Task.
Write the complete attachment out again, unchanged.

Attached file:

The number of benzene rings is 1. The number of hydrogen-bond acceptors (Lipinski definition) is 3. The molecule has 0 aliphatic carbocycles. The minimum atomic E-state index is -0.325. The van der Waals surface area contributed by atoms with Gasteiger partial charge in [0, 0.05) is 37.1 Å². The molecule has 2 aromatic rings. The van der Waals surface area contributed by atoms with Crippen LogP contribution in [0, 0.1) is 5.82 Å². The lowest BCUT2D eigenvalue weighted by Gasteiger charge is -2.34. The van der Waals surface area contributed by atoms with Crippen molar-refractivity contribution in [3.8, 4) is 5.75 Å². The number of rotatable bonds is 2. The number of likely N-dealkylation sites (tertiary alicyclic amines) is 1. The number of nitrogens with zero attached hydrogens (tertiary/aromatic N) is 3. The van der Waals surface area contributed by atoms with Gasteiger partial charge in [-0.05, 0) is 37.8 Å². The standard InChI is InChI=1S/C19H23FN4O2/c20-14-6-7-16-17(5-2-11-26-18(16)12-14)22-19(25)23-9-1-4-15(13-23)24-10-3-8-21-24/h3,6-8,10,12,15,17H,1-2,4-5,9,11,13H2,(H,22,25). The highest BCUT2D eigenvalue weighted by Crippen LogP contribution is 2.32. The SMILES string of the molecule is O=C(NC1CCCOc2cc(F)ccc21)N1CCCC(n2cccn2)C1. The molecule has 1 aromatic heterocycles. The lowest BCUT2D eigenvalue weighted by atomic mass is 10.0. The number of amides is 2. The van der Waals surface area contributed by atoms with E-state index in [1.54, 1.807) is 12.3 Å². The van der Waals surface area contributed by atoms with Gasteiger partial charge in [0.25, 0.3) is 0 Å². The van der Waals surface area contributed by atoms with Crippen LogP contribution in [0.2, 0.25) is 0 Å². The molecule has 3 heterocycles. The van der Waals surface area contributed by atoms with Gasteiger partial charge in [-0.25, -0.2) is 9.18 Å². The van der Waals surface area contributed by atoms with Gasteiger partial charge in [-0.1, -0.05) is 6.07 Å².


The number of benzene rings is 1. The number of hydrogen-bond acceptors (Lipinski definition) is 3. The molecule has 0 aliphatic carbocycles. The minimum atomic E-state index is -0.325. The van der Waals surface area contributed by atoms with Gasteiger partial charge in [0, 0.05) is 37.1 Å². The molecule has 2 aromatic rings. The van der Waals surface area contributed by atoms with Crippen LogP contribution in [0, 0.1) is 5.82 Å². The lowest BCUT2D eigenvalue weighted by Gasteiger charge is -2.34. The van der Waals surface area contributed by atoms with Crippen molar-refractivity contribution in [3.8, 4) is 5.75 Å². The number of rotatable bonds is 2. The number of likely N-dealkylation sites (tertiary alicyclic amines) is 1. The number of nitrogens with zero attached hydrogens (tertiary/aromatic N) is 3. The van der Waals surface area contributed by atoms with Gasteiger partial charge in [-0.05, 0) is 37.8 Å². The standard InChI is InChI=1S/C19H23FN4O2/c20-14-6-7-16-17(5-2-11-26-18(16)12-14)22-19(25)23-9-1-4-15(13-23)24-10-3-8-21-24/h3,6-8,10,12,15,17H,1-2,4-5,9,11,13H2,(H,22,25). The highest BCUT2D eigenvalue weighted by Crippen LogP contribution is 2.32. The SMILES string of the molecule is O=C(NC1CCCOc2cc(F)ccc21)N1CCCC(n2cccn2)C1. The molecule has 1 aromatic heterocycles. The lowest BCUT2D eigenvalue weighted by atomic mass is 10.0. The number of amides is 2. The van der Waals surface area contributed by atoms with E-state index in [1.54, 1.807) is 12.3 Å². The van der Waals surface area contributed by atoms with Gasteiger partial charge in [0.25, 0.3) is 0 Å². The van der Waals surface area contributed by atoms with Crippen LogP contribution in [0.2, 0.25) is 0 Å². The molecule has 3 heterocycles. The van der Waals surface area contributed by atoms with Gasteiger partial charge in [-0.25, -0.2) is 9.18 Å². The van der Waals surface area contributed by atoms with Gasteiger partial charge in [-0.1, -0.05) is 6.07 Å².